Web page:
APPEARING BEFORE THE JUDGE
After an arrest in Delaware if the defendant does not post bail they will need to remain in custody until they are able to appear before a judge. This is required to happen within three business days. On the arraignment date, the defendant will be transported from jail to the court wearing jail clothes, typically an orange jumpsuit. Multiple defendants will wait in a cage-like jail cell in the courtroom and each will be called in turn to address the judge. The defendant will have the opportunity to plead guilty or innocent to the charges filed against them.
THE JUDGE & BAIL
If the defendant opts to enter a plea of guilty, the judge will issue a sentence. On the other hand, if they plead not guilty, the judge has multiple options in terms of the bail. The judge can leave the bail the same (which is most common), raise the bail amount or lower the bail amount. In some cases, the judge may release the defendant on a promise to appear before the court at later appearances. There is also the possibility that the judge may decide to remove bail, meaning the defendant is no longer entitled to bail and will remand the person to jail. In that case, the defendant will be required to remain in jail until the matter is resolved in court.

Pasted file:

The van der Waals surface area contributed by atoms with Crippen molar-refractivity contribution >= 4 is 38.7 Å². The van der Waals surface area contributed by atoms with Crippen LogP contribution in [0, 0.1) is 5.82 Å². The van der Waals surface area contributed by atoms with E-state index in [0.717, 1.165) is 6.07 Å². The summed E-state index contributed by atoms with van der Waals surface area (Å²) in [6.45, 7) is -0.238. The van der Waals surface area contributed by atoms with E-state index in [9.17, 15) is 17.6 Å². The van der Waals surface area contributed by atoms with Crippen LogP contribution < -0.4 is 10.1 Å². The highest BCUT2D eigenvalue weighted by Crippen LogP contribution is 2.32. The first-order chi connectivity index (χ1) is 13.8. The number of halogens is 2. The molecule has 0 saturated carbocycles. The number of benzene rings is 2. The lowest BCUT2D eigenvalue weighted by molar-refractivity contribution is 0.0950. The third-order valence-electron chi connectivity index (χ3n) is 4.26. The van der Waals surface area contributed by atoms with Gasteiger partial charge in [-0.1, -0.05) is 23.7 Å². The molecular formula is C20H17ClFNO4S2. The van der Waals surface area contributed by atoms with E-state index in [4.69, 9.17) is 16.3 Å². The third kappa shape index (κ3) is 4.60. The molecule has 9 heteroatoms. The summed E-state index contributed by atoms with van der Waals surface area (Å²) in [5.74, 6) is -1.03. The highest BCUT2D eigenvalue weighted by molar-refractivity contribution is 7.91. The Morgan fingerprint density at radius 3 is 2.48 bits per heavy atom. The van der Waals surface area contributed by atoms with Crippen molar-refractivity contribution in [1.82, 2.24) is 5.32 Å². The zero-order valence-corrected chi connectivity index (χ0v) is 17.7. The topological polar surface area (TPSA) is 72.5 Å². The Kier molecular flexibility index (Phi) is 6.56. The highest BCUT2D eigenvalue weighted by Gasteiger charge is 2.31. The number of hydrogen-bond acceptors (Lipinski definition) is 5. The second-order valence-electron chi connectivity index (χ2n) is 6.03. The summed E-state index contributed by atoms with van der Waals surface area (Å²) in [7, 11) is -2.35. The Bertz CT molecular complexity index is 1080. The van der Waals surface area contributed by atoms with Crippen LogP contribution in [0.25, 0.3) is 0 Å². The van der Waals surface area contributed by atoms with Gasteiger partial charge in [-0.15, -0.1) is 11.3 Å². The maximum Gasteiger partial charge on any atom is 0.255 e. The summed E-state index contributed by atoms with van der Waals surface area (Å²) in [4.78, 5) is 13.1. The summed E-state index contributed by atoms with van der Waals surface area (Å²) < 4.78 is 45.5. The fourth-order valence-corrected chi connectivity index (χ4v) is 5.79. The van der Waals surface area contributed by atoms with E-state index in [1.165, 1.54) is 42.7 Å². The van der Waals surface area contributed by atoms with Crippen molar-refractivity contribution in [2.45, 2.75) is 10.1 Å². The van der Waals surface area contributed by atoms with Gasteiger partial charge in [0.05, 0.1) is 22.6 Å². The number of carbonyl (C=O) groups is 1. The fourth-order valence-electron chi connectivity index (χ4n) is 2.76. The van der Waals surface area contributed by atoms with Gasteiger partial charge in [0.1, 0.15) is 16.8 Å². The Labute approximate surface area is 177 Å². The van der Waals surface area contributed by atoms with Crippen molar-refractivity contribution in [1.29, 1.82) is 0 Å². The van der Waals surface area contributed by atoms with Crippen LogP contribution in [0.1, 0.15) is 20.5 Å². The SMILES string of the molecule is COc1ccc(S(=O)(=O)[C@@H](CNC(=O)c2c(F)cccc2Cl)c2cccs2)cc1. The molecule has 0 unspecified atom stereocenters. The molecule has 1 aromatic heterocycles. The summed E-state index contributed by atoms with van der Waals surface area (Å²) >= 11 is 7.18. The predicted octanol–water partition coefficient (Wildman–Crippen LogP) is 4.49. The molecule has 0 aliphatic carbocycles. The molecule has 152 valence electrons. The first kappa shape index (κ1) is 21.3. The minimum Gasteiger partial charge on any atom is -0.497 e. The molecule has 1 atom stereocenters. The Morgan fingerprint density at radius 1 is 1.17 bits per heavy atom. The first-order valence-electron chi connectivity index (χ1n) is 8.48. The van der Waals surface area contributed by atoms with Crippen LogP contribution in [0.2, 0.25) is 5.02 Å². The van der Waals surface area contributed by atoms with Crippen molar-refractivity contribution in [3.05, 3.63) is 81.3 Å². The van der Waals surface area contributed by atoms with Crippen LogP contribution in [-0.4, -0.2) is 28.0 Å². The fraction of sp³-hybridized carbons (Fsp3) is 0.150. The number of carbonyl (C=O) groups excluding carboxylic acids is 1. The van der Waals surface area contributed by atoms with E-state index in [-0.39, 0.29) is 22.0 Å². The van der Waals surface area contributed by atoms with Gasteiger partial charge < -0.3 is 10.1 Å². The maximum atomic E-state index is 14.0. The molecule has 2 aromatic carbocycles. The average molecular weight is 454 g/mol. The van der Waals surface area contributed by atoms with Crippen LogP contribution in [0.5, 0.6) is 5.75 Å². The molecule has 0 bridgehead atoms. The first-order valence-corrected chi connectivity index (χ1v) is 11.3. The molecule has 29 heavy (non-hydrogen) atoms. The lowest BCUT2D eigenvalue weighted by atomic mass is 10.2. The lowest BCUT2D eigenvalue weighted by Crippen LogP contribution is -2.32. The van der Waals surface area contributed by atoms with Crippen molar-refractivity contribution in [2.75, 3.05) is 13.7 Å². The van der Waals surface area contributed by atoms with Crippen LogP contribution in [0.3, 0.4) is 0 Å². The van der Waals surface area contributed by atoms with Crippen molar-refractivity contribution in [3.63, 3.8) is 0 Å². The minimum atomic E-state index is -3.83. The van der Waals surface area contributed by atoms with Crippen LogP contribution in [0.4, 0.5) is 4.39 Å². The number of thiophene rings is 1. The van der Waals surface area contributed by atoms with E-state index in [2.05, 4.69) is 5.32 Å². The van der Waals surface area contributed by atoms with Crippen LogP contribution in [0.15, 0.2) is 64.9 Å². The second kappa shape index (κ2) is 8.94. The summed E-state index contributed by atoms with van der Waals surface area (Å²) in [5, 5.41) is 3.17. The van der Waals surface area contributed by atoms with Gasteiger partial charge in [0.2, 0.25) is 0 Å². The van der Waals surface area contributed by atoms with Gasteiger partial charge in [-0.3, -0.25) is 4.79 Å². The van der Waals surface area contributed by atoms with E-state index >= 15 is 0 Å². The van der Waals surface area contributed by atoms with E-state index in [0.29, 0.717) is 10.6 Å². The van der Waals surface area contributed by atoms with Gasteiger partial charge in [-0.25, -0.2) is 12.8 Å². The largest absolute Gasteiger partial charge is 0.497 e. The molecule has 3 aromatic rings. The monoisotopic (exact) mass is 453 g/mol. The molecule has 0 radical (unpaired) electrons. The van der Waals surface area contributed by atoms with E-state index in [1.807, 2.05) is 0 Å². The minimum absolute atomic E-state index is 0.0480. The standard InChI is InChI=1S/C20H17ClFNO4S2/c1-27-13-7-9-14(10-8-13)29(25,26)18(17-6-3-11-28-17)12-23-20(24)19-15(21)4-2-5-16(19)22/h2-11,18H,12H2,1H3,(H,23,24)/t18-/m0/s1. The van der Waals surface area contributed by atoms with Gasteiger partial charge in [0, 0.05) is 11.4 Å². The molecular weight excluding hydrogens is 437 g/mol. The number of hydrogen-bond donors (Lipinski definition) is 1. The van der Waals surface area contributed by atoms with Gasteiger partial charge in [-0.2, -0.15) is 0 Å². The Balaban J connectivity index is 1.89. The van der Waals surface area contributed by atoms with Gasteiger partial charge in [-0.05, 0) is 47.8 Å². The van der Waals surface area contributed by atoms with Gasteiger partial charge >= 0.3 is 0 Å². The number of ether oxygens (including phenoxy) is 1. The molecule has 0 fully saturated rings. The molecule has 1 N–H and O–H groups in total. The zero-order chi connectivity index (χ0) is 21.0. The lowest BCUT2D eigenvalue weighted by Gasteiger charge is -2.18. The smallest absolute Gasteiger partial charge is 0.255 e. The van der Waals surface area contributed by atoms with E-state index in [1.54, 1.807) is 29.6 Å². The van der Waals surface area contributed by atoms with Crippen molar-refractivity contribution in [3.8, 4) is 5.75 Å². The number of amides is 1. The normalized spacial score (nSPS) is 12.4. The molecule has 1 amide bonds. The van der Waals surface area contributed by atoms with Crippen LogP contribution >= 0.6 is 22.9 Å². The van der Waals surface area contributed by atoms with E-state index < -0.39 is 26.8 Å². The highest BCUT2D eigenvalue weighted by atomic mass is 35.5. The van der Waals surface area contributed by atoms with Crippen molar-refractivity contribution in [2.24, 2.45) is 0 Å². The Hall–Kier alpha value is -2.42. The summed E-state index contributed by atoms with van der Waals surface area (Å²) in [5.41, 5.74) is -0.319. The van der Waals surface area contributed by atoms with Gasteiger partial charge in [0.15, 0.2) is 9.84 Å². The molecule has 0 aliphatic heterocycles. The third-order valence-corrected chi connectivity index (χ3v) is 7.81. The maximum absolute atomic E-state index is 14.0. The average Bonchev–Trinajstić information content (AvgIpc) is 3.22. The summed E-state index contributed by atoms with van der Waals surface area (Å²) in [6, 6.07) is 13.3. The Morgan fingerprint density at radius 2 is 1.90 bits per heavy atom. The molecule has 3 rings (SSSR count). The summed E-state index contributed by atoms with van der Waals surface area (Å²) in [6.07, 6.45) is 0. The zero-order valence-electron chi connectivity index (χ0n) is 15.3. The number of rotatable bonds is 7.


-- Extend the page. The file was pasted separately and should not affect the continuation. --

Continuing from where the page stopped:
WAITING AFTER COURT
If the defendant still has bail, they will be returned to a jail cell. The court and jail systems will coordinate information to update the defendant’s case. In most cases, this happens overnight. So, having remained in jail awaiting the judge takes up to three days and waiting for the systems to “update” the defendant takes an additional day.
BENEFITS OF POSTING BAIL
Because of the time in jail and the significant latitude of the judge in determining bail, it’s often best to bail out of jail as soon as possible, prior to seeing the judge. This will allow the defendant to resume their day-to-day activities while waiting for resolution on their case. Not bailing out means not being able to go to work. It also means not being able to prepare for court at home surrounded by friends and family. Defendants who bail out may also have an easier time seeking adequate legal council to help prepare the case.
Helping a friend or family member secure a bail bond is a lot less complicated than you might think. Most bail companies work 24-hours a day, 7-days a week. Some bondsmen offer online bail bonds and can assist you without you needing to leave your home. Some accept credit cards, and others may offer bail flexible payment plans to those who qualify. Before you move forward with a bail bond, be sure to ask lots of questions. This way you’ll be able to ensure you’ll be working with someone you feel is best suited to help with your particular situation.
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